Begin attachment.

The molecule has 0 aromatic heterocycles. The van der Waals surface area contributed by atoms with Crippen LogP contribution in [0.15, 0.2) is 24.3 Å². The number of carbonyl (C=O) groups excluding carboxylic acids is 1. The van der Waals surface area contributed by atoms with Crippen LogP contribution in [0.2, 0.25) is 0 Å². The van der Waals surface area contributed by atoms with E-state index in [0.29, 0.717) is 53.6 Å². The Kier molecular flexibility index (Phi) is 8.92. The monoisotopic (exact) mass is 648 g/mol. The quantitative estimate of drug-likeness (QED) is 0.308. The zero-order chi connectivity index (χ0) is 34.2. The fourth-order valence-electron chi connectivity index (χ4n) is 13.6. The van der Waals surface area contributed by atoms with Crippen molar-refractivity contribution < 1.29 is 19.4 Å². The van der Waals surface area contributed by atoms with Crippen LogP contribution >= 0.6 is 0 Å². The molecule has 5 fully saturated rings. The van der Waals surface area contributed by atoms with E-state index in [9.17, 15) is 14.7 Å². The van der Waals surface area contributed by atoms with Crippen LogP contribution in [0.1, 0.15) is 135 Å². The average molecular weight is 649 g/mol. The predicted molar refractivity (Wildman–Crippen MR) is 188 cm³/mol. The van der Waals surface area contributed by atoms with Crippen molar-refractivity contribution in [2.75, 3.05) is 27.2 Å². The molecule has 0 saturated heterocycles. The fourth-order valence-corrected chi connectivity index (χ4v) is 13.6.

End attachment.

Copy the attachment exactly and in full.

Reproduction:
The molecule has 0 aromatic heterocycles. The van der Waals surface area contributed by atoms with Crippen LogP contribution in [0.15, 0.2) is 24.3 Å². The number of carbonyl (C=O) groups excluding carboxylic acids is 1. The van der Waals surface area contributed by atoms with Crippen LogP contribution in [0.2, 0.25) is 0 Å². The van der Waals surface area contributed by atoms with E-state index in [0.29, 0.717) is 53.6 Å². The Kier molecular flexibility index (Phi) is 8.92. The monoisotopic (exact) mass is 648 g/mol. The quantitative estimate of drug-likeness (QED) is 0.308. The zero-order chi connectivity index (χ0) is 34.2. The fourth-order valence-electron chi connectivity index (χ4n) is 13.6. The van der Waals surface area contributed by atoms with Crippen molar-refractivity contribution < 1.29 is 19.4 Å². The van der Waals surface area contributed by atoms with Crippen LogP contribution >= 0.6 is 0 Å². The molecule has 5 fully saturated rings. The van der Waals surface area contributed by atoms with E-state index in [9.17, 15) is 14.7 Å². The van der Waals surface area contributed by atoms with Crippen LogP contribution in [0.1, 0.15) is 135 Å². The average molecular weight is 649 g/mol. The predicted molar refractivity (Wildman–Crippen MR) is 188 cm³/mol. The van der Waals surface area contributed by atoms with Crippen molar-refractivity contribution in [2.75, 3.05) is 27.2 Å². The molecule has 0 saturated heterocycles. The fourth-order valence-corrected chi connectivity index (χ4v) is 13.6.